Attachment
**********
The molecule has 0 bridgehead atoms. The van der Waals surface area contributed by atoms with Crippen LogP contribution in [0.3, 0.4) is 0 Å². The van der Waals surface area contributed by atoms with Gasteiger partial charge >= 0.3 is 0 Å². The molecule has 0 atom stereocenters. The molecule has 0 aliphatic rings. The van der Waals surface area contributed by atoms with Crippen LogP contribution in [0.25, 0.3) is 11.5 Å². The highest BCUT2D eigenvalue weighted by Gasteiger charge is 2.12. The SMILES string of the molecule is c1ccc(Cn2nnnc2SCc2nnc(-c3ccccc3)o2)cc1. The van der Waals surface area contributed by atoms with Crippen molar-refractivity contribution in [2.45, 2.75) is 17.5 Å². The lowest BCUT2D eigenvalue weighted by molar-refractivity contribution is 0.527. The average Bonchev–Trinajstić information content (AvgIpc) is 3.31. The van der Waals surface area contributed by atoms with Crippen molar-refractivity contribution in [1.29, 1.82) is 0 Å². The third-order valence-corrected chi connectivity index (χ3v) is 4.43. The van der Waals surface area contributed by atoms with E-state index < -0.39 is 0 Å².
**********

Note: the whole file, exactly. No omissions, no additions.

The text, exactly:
The molecule has 0 bridgehead atoms. The van der Waals surface area contributed by atoms with Crippen LogP contribution in [0.3, 0.4) is 0 Å². The van der Waals surface area contributed by atoms with Gasteiger partial charge >= 0.3 is 0 Å². The molecule has 0 atom stereocenters. The molecule has 0 aliphatic rings. The van der Waals surface area contributed by atoms with Crippen LogP contribution in [0.25, 0.3) is 11.5 Å². The highest BCUT2D eigenvalue weighted by Gasteiger charge is 2.12. The SMILES string of the molecule is c1ccc(Cn2nnnc2SCc2nnc(-c3ccccc3)o2)cc1. The van der Waals surface area contributed by atoms with Crippen molar-refractivity contribution in [2.45, 2.75) is 17.5 Å². The lowest BCUT2D eigenvalue weighted by molar-refractivity contribution is 0.527. The average Bonchev–Trinajstić information content (AvgIpc) is 3.31. The van der Waals surface area contributed by atoms with Crippen molar-refractivity contribution in [1.29, 1.82) is 0 Å². The third-order valence-corrected chi connectivity index (χ3v) is 4.43. The van der Waals surface area contributed by atoms with E-state index < -0.39 is 0 Å².